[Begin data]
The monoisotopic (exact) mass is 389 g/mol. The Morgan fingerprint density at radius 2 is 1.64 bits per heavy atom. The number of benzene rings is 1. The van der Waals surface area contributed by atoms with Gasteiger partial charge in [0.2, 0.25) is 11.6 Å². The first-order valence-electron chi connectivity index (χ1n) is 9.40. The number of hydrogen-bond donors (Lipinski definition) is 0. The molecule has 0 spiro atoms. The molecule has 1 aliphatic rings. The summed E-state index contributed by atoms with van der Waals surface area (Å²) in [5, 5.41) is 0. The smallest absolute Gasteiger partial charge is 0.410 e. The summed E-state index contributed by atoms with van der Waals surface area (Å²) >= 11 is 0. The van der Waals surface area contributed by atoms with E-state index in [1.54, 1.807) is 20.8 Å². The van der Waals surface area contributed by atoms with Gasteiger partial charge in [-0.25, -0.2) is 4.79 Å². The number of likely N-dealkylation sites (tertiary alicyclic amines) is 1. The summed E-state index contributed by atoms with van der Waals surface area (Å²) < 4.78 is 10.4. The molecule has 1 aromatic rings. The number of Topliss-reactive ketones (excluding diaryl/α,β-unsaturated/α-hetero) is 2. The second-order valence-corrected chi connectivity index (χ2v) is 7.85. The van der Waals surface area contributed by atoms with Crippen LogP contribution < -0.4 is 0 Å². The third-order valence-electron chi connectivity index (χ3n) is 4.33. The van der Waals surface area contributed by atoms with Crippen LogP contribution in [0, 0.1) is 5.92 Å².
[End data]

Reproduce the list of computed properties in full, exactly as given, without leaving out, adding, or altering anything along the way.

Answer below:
The monoisotopic (exact) mass is 389 g/mol. The Morgan fingerprint density at radius 2 is 1.64 bits per heavy atom. The number of benzene rings is 1. The van der Waals surface area contributed by atoms with Gasteiger partial charge in [0.2, 0.25) is 11.6 Å². The first-order valence-electron chi connectivity index (χ1n) is 9.40. The number of hydrogen-bond donors (Lipinski definition) is 0. The molecule has 0 spiro atoms. The molecule has 1 aliphatic rings. The summed E-state index contributed by atoms with van der Waals surface area (Å²) in [5, 5.41) is 0. The smallest absolute Gasteiger partial charge is 0.410 e. The summed E-state index contributed by atoms with van der Waals surface area (Å²) >= 11 is 0. The van der Waals surface area contributed by atoms with E-state index in [1.54, 1.807) is 20.8 Å². The van der Waals surface area contributed by atoms with Gasteiger partial charge in [-0.25, -0.2) is 4.79 Å². The number of likely N-dealkylation sites (tertiary alicyclic amines) is 1. The summed E-state index contributed by atoms with van der Waals surface area (Å²) < 4.78 is 10.4. The molecule has 1 aromatic rings. The number of Topliss-reactive ketones (excluding diaryl/α,β-unsaturated/α-hetero) is 2. The second-order valence-corrected chi connectivity index (χ2v) is 7.85. The van der Waals surface area contributed by atoms with Crippen LogP contribution < -0.4 is 0 Å². The third-order valence-electron chi connectivity index (χ3n) is 4.33. The van der Waals surface area contributed by atoms with Crippen LogP contribution in [0, 0.1) is 5.92 Å².